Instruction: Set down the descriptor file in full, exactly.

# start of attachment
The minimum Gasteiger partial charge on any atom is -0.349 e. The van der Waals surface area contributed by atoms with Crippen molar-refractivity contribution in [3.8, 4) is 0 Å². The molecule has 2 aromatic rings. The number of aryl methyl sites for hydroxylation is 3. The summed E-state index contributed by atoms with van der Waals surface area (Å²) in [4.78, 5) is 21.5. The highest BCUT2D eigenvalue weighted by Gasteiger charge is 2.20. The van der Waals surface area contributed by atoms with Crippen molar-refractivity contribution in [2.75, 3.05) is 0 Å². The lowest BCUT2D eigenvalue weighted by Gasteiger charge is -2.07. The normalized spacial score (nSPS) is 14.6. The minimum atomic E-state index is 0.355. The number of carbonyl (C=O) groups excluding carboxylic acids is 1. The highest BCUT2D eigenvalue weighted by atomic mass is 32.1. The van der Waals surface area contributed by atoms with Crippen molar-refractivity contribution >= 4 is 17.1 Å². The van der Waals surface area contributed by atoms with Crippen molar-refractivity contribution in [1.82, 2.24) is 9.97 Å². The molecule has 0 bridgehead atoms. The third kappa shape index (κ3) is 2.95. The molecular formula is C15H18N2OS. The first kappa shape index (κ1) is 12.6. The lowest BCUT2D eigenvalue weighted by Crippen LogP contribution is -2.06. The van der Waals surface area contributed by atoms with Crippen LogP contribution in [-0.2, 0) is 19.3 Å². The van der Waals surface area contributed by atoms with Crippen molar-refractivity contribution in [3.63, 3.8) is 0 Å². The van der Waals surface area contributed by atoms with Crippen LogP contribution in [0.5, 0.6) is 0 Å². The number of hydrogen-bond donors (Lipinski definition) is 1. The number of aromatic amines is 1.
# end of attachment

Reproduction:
The minimum Gasteiger partial charge on any atom is -0.349 e. The van der Waals surface area contributed by atoms with Crippen molar-refractivity contribution in [3.8, 4) is 0 Å². The molecule has 2 aromatic rings. The number of aryl methyl sites for hydroxylation is 3. The summed E-state index contributed by atoms with van der Waals surface area (Å²) in [4.78, 5) is 21.5. The highest BCUT2D eigenvalue weighted by Gasteiger charge is 2.20. The van der Waals surface area contributed by atoms with Crippen molar-refractivity contribution in [2.75, 3.05) is 0 Å². The lowest BCUT2D eigenvalue weighted by Gasteiger charge is -2.07. The normalized spacial score (nSPS) is 14.6. The minimum atomic E-state index is 0.355. The number of carbonyl (C=O) groups excluding carboxylic acids is 1. The highest BCUT2D eigenvalue weighted by atomic mass is 32.1. The van der Waals surface area contributed by atoms with Crippen molar-refractivity contribution >= 4 is 17.1 Å². The van der Waals surface area contributed by atoms with Crippen molar-refractivity contribution in [1.82, 2.24) is 9.97 Å². The molecule has 0 bridgehead atoms. The third kappa shape index (κ3) is 2.95. The molecular formula is C15H18N2OS. The first kappa shape index (κ1) is 12.6. The lowest BCUT2D eigenvalue weighted by Crippen LogP contribution is -2.06. The van der Waals surface area contributed by atoms with Crippen LogP contribution in [-0.2, 0) is 19.3 Å². The van der Waals surface area contributed by atoms with Crippen molar-refractivity contribution in [3.63, 3.8) is 0 Å². The van der Waals surface area contributed by atoms with Crippen LogP contribution in [0.5, 0.6) is 0 Å². The number of hydrogen-bond donors (Lipinski definition) is 1. The number of aromatic amines is 1.